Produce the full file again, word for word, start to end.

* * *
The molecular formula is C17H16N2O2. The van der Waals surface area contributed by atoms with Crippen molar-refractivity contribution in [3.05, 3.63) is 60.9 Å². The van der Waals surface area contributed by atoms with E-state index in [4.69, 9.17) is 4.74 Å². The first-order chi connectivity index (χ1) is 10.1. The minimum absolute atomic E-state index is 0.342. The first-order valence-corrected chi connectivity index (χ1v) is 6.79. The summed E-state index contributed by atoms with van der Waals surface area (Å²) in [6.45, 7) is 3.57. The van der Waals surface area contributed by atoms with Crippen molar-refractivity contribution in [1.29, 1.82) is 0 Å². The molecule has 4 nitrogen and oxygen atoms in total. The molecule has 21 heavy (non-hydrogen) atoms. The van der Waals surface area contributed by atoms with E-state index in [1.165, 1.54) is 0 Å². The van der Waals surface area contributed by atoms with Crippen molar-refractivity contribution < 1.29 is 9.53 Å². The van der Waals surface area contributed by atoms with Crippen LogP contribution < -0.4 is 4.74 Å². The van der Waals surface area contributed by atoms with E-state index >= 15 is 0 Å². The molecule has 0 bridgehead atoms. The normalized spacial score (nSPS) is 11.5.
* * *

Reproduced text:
The molecular formula is C17H16N2O2. The van der Waals surface area contributed by atoms with Crippen molar-refractivity contribution in [3.05, 3.63) is 60.9 Å². The van der Waals surface area contributed by atoms with E-state index in [4.69, 9.17) is 4.74 Å². The first-order chi connectivity index (χ1) is 10.1. The minimum absolute atomic E-state index is 0.342. The first-order valence-corrected chi connectivity index (χ1v) is 6.79. The summed E-state index contributed by atoms with van der Waals surface area (Å²) in [6.45, 7) is 3.57. The van der Waals surface area contributed by atoms with Crippen molar-refractivity contribution in [1.29, 1.82) is 0 Å². The molecule has 4 nitrogen and oxygen atoms in total. The molecule has 21 heavy (non-hydrogen) atoms. The van der Waals surface area contributed by atoms with E-state index in [1.165, 1.54) is 0 Å². The van der Waals surface area contributed by atoms with Crippen molar-refractivity contribution < 1.29 is 9.53 Å². The van der Waals surface area contributed by atoms with Crippen LogP contribution < -0.4 is 4.74 Å². The van der Waals surface area contributed by atoms with E-state index >= 15 is 0 Å². The molecule has 0 bridgehead atoms. The normalized spacial score (nSPS) is 11.5.